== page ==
Teacher of the Year honored in surprise ceremony

CALDWELL — A jubilant crowd of hundreds of cheering Syringa Middle School students helped honor Melyssa Ferro as Idaho’s 2016 Teacher of the Year Tuesday.

Ferro teacher of the year
Melyssa Ferro and her family celebrate the 2016 Teacher of the Year award Tuesday at Syringa Middle School. All photos by Clark Corbin / Idaho Ed News.

Ferro, a Caldwell High School graduate and 15-year district veteran, was recognized for excellence in teaching science, and for going above and beyond in her commitment to students and her community.

As Bruce Springsteen rock anthems blasted through the gymnasium speakers, Superintendent of Public Instruction Sherri Ybarra, district Superintendent Jodie Mills, State Board of Education member Linda Clark, local legislators, Idaho Education Association and Northwest Professional Educators leaders, a Canyon County commissioner and Ferro’s family gathered for the ceremony.

“(Ferro) believes in all of her students, no matter where they come from, no matter how rich and no matter how poor they are, that they have the best education in life,” Ybarra said. “She really supports STEM. She knows that is how we build relationships, and how we level the playing field for (students) to get the best opportunities.”

Ferro, who recently received the Presidential Award for Excellence in Math and Science Teaching, has taken leadership roles in science, technology, engineering and math (STEM) disciplines. She served as a table leader at this year’s STEM Summit Conference and presented at the STEM Innovations Conference hosted by the University of Idaho.

She was also previously honored as Caldwell’s Teacher of the Year.

2016 Teacher of the Year cakeTuesday’s ceremony was billed as a surprise, and nobody spoiled the party. Decked out in a Boise State University football jersey and Converse sneakers, Ferro believed she was attending a school spirit assembly and college awareness week activities.

Past Teacher of the Year recipients have addressed the Legislature on the needs of students and the state of public education, and Ferro said she would relish any chance to be a champion of Caldwell.

“I really want to be ‘The Lorax,’” said Ferro, referencing the 1971 Dr. Seuss children’s book. “I want to be the person who speaks for people who can’t speak for themselves. So many of Caldwell’s students don’t have the ability financially, don’t the ability socioeconomically, don’t have the ability language-wise, don’t have the ability education-wise, to speak for themselves.”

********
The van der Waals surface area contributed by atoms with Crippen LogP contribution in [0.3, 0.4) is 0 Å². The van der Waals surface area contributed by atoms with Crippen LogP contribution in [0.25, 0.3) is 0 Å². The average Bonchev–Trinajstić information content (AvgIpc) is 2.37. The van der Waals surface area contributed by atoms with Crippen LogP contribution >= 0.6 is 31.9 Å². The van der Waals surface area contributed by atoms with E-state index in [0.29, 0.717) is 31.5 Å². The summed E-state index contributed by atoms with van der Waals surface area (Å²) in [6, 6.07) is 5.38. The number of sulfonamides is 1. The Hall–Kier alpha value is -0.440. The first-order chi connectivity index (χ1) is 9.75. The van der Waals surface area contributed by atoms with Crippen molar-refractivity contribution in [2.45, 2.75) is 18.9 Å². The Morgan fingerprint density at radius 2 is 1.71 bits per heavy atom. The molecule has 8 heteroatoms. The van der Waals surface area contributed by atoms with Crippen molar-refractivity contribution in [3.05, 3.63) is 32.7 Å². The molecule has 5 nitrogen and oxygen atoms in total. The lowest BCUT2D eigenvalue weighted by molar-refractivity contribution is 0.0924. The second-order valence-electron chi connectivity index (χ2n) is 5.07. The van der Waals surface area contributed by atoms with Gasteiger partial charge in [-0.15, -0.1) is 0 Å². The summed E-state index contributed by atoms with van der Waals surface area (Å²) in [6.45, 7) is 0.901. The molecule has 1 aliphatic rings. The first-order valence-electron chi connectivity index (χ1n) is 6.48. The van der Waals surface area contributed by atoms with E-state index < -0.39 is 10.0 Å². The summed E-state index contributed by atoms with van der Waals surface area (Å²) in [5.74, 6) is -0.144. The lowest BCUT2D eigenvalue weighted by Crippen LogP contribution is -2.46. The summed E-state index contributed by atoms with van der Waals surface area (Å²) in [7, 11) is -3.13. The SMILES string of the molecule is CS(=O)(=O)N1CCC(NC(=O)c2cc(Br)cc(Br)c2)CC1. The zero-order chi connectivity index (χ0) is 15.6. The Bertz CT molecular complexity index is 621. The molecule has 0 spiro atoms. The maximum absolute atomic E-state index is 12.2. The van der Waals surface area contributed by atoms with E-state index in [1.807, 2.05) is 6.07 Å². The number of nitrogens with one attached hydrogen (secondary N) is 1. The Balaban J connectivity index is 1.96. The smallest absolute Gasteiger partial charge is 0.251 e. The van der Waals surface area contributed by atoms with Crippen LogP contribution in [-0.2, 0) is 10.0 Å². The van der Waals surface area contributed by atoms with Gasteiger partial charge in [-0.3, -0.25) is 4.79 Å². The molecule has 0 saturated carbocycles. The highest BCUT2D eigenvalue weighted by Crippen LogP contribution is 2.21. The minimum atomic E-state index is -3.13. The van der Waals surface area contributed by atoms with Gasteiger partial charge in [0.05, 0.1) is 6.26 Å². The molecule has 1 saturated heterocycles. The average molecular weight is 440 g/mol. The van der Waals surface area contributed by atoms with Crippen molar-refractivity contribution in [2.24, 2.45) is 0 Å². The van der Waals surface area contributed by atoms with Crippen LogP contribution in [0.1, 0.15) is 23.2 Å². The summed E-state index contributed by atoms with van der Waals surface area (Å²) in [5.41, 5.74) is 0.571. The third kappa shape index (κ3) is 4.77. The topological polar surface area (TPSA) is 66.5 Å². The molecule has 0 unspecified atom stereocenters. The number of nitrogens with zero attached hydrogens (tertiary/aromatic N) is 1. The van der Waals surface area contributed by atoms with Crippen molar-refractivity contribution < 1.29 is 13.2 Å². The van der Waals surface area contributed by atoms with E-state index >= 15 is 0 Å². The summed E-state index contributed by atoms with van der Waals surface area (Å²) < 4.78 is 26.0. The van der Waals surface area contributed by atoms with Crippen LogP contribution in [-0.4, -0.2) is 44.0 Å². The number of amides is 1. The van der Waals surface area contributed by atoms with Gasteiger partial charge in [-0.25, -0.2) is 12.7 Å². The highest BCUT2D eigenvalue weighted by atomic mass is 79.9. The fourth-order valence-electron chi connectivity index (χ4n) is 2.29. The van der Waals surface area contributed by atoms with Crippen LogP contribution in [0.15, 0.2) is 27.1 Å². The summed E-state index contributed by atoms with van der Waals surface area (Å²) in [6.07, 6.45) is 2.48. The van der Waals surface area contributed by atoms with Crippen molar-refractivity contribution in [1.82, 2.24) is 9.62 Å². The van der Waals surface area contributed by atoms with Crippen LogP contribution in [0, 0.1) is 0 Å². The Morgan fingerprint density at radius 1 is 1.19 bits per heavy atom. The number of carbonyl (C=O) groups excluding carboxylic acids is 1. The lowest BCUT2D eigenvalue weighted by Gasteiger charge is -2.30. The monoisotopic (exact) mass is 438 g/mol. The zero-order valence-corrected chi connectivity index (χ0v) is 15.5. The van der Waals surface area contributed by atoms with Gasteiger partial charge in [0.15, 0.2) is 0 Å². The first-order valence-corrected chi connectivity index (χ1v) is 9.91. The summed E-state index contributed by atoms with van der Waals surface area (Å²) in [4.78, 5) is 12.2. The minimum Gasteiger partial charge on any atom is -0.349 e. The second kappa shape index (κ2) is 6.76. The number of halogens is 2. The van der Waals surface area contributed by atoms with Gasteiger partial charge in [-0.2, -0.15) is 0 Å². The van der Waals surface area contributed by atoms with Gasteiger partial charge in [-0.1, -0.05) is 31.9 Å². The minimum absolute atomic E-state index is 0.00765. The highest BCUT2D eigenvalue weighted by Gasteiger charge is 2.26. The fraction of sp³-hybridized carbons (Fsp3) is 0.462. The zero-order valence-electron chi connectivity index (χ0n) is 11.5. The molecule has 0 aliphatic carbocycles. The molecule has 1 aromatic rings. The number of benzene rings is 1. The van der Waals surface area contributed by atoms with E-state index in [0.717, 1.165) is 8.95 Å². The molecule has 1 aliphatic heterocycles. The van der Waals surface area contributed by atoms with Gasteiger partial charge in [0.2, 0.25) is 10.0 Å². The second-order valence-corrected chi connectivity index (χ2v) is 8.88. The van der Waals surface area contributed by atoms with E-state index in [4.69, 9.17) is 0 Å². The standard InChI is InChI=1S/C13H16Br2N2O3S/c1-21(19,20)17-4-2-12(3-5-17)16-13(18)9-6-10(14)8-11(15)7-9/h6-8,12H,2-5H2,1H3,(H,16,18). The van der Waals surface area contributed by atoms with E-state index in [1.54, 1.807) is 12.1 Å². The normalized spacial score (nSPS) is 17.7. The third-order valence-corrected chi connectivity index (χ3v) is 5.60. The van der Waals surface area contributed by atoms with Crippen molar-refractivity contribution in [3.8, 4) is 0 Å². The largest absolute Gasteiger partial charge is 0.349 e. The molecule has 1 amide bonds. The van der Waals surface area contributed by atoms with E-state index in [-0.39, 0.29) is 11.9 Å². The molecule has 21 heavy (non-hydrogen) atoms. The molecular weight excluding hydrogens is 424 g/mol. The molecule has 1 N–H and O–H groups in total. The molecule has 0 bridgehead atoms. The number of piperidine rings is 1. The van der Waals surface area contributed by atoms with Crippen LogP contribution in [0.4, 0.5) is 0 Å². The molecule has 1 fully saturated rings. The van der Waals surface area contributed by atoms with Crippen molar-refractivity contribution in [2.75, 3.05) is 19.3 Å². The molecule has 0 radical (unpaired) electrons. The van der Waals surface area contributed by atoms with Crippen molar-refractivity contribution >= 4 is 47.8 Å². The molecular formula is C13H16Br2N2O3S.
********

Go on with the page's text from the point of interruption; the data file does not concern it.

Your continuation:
2016 Teacher of the Year
State Superintendent Sherri Ybarra, Melyssa Ferro and Caldwell Superintendent Jodie Mills participate in Teacher of the Year ceremonies Tuesday.

Ferro is also looking to advocate for equitable education opportunities across the state, as well as increased partnerships and resources.

“My most valuable role is to be an advocate to speak for (my students),” Ferro said. “I am the person who has the platform to go out there and tell the legislators that education is valuable. My students have potential. My students are worth an investment. If I have the opportunity to do anything, I think it’s to be a Lorax for public education and to remind people that education is really the cornerstone of what our entire democracy is built on.”

Sen. Jim Rice, R-Caldwell, said Ferro was highly deserving of the honor, saying she regularly invested extra effort and time helping out one of his children. During the ceremony, Rice walked up to Ferro, congratulated her, and whispered that the Rice household had long considered Ferro to be their own Teacher of the Year.

As part of her award, Ferro received a $1,000 check from the state. The state will also pay for her to travel to January’s Teaching, Leading, Learning Convention in Texas and to several events in Washington D.C., including a ceremony at the White House, State Department of Education spokesman Jeff Church said.

Further reading

Find out more about what makes Ferro stand out by revisiting Idaho Education News’ Sept. 1 multimedia feature about Ferro.


Clark Corbin

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